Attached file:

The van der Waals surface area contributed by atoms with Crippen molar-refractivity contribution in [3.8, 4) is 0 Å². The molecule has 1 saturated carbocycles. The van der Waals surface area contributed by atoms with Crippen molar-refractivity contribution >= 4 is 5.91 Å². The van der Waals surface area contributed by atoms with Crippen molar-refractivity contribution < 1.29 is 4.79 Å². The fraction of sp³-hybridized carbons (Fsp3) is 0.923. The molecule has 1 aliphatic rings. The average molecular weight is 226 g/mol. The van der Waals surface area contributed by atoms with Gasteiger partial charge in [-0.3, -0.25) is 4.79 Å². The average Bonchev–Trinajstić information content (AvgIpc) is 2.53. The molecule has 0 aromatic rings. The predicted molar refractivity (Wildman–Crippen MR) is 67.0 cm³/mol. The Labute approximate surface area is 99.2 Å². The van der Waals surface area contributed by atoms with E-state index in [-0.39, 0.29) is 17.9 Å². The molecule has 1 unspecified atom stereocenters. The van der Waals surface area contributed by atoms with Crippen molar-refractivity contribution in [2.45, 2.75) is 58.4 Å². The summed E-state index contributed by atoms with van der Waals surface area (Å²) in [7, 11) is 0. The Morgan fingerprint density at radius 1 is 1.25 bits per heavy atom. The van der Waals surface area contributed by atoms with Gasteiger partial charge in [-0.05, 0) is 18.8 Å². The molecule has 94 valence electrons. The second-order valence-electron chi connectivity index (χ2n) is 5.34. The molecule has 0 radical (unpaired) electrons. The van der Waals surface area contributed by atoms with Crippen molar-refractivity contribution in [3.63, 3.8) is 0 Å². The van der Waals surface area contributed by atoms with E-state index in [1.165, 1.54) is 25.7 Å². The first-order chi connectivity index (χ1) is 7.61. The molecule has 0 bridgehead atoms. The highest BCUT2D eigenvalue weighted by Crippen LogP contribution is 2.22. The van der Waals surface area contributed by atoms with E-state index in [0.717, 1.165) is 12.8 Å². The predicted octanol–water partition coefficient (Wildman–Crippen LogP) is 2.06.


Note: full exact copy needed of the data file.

The van der Waals surface area contributed by atoms with Crippen molar-refractivity contribution in [3.8, 4) is 0 Å². The molecule has 1 saturated carbocycles. The van der Waals surface area contributed by atoms with Crippen molar-refractivity contribution >= 4 is 5.91 Å². The van der Waals surface area contributed by atoms with Crippen molar-refractivity contribution < 1.29 is 4.79 Å². The fraction of sp³-hybridized carbons (Fsp3) is 0.923. The molecule has 1 aliphatic rings. The average molecular weight is 226 g/mol. The van der Waals surface area contributed by atoms with Gasteiger partial charge in [-0.3, -0.25) is 4.79 Å². The average Bonchev–Trinajstić information content (AvgIpc) is 2.53. The molecule has 0 aromatic rings. The predicted molar refractivity (Wildman–Crippen MR) is 67.0 cm³/mol. The Labute approximate surface area is 99.2 Å². The van der Waals surface area contributed by atoms with E-state index in [-0.39, 0.29) is 17.9 Å². The molecule has 1 unspecified atom stereocenters. The van der Waals surface area contributed by atoms with Crippen molar-refractivity contribution in [2.45, 2.75) is 58.4 Å². The summed E-state index contributed by atoms with van der Waals surface area (Å²) in [7, 11) is 0. The Morgan fingerprint density at radius 1 is 1.25 bits per heavy atom. The van der Waals surface area contributed by atoms with Gasteiger partial charge in [-0.05, 0) is 18.8 Å². The molecule has 94 valence electrons. The second-order valence-electron chi connectivity index (χ2n) is 5.34. The molecule has 0 radical (unpaired) electrons. The van der Waals surface area contributed by atoms with Crippen molar-refractivity contribution in [3.63, 3.8) is 0 Å². The van der Waals surface area contributed by atoms with E-state index in [1.165, 1.54) is 25.7 Å². The first-order chi connectivity index (χ1) is 7.61. The molecule has 0 bridgehead atoms. The highest BCUT2D eigenvalue weighted by Crippen LogP contribution is 2.22. The van der Waals surface area contributed by atoms with E-state index in [0.717, 1.165) is 12.8 Å². The predicted octanol–water partition coefficient (Wildman–Crippen LogP) is 2.06.